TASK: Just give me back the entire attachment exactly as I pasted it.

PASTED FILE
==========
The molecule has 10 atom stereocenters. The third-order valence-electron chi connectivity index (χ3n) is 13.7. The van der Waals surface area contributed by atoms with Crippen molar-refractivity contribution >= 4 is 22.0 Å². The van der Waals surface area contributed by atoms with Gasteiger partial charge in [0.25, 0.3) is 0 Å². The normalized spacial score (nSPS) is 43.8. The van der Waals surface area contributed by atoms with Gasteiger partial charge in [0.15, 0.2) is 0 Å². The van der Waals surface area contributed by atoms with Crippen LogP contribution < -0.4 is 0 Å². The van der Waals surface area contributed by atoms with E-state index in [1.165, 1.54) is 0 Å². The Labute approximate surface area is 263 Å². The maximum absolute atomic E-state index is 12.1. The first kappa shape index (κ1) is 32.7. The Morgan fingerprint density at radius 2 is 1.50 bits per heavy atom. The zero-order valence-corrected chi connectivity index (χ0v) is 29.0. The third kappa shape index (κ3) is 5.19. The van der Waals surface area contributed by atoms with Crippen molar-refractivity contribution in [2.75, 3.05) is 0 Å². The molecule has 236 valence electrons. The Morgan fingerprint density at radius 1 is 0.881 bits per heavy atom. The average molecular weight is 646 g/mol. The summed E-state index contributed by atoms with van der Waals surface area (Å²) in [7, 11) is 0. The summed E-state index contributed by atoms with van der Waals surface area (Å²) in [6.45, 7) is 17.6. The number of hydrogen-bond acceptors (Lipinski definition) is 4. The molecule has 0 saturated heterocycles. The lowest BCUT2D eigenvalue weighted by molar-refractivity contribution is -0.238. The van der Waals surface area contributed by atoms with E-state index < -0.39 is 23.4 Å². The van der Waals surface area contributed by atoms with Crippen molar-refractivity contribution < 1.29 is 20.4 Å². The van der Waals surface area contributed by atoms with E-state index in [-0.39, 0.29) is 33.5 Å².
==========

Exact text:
The molecule has 10 atom stereocenters. The third-order valence-electron chi connectivity index (χ3n) is 13.7. The van der Waals surface area contributed by atoms with Crippen molar-refractivity contribution >= 4 is 22.0 Å². The van der Waals surface area contributed by atoms with Gasteiger partial charge in [0.25, 0.3) is 0 Å². The normalized spacial score (nSPS) is 43.8. The van der Waals surface area contributed by atoms with Gasteiger partial charge in [0.15, 0.2) is 0 Å². The van der Waals surface area contributed by atoms with Crippen LogP contribution < -0.4 is 0 Å². The van der Waals surface area contributed by atoms with E-state index in [1.165, 1.54) is 0 Å². The Labute approximate surface area is 263 Å². The maximum absolute atomic E-state index is 12.1. The first kappa shape index (κ1) is 32.7. The Morgan fingerprint density at radius 2 is 1.50 bits per heavy atom. The zero-order valence-corrected chi connectivity index (χ0v) is 29.0. The third kappa shape index (κ3) is 5.19. The van der Waals surface area contributed by atoms with Crippen molar-refractivity contribution in [2.75, 3.05) is 0 Å². The molecule has 236 valence electrons. The Morgan fingerprint density at radius 1 is 0.881 bits per heavy atom. The average molecular weight is 646 g/mol. The summed E-state index contributed by atoms with van der Waals surface area (Å²) in [7, 11) is 0. The summed E-state index contributed by atoms with van der Waals surface area (Å²) in [6.45, 7) is 17.6. The number of hydrogen-bond acceptors (Lipinski definition) is 4. The molecule has 0 saturated heterocycles. The lowest BCUT2D eigenvalue weighted by molar-refractivity contribution is -0.238. The van der Waals surface area contributed by atoms with E-state index < -0.39 is 23.4 Å². The van der Waals surface area contributed by atoms with Crippen molar-refractivity contribution < 1.29 is 20.4 Å². The van der Waals surface area contributed by atoms with E-state index in [-0.39, 0.29) is 33.5 Å².